• ENDS and vaping products are sold across about 70 countries around the world and there are clear laws that regulate ENDS.
  • The Delhi High Court and the Bombay High Court in their orders of March 2019 and July 2019 respectively have held that ENDS are not drugs and therefore cannot be banned under the Drugs and Cosmetics Act, 1940 and hence no proceedings can be initiated against the manufacturers, sellers and importers of ENDS.


  • Instead of bringing in an ordinance to ban products which may not necessarily be harmful, it would be better if we lay down standards and regulate such products so that there is appropriate quality control and we safeguard public health besides attracting investments.
[Ref: PIB, Business Standard]


DEPwD Launches MIS Portal Under Accessible India Campaign

The Department of Empowerment of Persons with Disabilities (DEPwD) under Ministry of Social Justice and Empowerment has developed a Management Information System (MIS) for stakeholders of Accessible India Campaign (AIC).



  • Accessible India Campaign (Sugamya Bharat Abhiyan) is a nation-wide Campaign launched by Department of Empowerment of Persons with Disabilities (DEPwD) to provide universal accessibility to persons with disabilities.


It has the following three important components:

  1. Built Environment Accessibility
  2. Transportation System Accessibility
  3. Information and Communication Eco-System Accessibility


  • India is a signatory to the UN Convention on the Rights of Persons with Disabilities (UNCRPD). UNCRPD casts an obligation on all the signatory governments to take appropriate measures to ensure to persons with disabilities access, on an equal basis with others.
  • Accessible India Campaign is in line with the Article 9 of UNCRPD to which India is a signatory since 2007.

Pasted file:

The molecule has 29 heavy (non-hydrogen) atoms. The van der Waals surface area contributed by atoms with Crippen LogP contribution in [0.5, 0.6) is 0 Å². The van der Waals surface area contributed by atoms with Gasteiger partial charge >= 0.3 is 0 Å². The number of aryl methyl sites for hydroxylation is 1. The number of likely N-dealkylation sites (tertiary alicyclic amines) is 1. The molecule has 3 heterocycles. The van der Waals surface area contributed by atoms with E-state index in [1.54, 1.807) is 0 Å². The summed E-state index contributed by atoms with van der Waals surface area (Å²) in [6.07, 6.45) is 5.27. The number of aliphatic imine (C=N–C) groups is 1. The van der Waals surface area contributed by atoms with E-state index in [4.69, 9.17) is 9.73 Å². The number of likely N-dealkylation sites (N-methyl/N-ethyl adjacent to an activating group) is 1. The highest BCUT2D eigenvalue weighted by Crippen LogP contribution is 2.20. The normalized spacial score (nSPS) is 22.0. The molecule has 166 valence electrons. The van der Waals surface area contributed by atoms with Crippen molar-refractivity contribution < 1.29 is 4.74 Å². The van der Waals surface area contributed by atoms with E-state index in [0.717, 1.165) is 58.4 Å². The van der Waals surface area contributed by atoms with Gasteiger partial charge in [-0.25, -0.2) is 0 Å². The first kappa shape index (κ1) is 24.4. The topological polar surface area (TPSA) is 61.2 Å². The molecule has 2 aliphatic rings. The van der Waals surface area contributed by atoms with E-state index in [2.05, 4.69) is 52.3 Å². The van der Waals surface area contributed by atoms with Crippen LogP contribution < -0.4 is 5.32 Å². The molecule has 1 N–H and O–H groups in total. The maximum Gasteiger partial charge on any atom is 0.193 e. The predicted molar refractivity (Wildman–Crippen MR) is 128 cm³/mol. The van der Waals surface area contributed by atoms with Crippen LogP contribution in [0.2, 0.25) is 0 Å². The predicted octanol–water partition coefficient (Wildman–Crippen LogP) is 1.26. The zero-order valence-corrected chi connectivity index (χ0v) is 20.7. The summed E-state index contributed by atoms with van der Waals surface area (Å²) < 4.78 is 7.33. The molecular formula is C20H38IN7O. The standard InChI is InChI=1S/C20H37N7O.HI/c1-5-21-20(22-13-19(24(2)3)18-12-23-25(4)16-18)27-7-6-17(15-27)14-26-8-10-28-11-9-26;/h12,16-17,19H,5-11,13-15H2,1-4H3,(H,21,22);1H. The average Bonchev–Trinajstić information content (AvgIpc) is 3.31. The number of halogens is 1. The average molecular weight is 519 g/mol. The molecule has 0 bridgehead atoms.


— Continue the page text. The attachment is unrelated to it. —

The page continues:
• Persons with Disabilities (Equal Opportunities, Protection of Rights and Full Participation) Act, 1995 categorically provides for non-discrimination in transport, non-discrimination on the road and non-discrimination in built environment.
  • Governments at the High Level Inter Governmental Meeting organized by the Korea adopted the Incheon Strategy to ‘Make the Right Real’ for PwDs in Asia and Pacific. The Strategy comprises 10 goals, 27 targets and 62 indicators, which build on UNCRPD.
[Ref: PIB]


Issues related to Health & Education

Union HRD Minister launches WAWE Summit 2019 and other initiatives of AICTE

Union Human Resource Development Minister launched several initiatives of All India Council for Technical Education (AICTE) including Facilitation through Margadarshan and Margadarshak, Model Curriculum for Diploma Courses, Waste Management Accelerator for Aspiring Women Entrepreneurs (WAWE Summit 2019) and 360-degree Feedback of Faculty.



  • It will be jointly organized by All India Council for Technical Education (AICTE) and Institute of Waste Management (IIWM) at Jaipur in November-December 2019.
  • It will be the largest gathering of young women students to promote entrepreneurship in waste management and providing alternatives to single use plastic carry bags.
  • Theme of the summit will be: Make your own bag


  • Under this scheme, institutions having good accreditation record will mentor newer 10 – 12 potential institutions.
  • These institutions are also provided funding upto Rs. 50 lakhs per institution over a period of three years for carrying out various activities.
  • Best practices in teaching learning process followed in mentor institute are diffused to mentee institutions.



  • Under this scheme, mentor teachers (Margdarshaks) who are either serving or superannuated will regularly visit to the mentee institutions and guide them for their improvement in quality so that institutions are able to get accreditation by National Board of Accreditation (NBA).


  • In the 1st phase, institutes having student enrolment of 70% or more and willing to get mentoring through AICTE’s Margadarshaks but are not yet accredited are provided Margadarshaks.
  • Remaining institutes can be covered in the subsequent phases. Willingness of mentee institutes is taken. However, response giving willingness to be a Mentee institute has been received from 400 institutes only to date.


  1. Must be a Ph.D.
  2. Should be from Technical Education (Engg.) Domain
  3. Min experience 20 years; Not less than 5 years in academicsAnd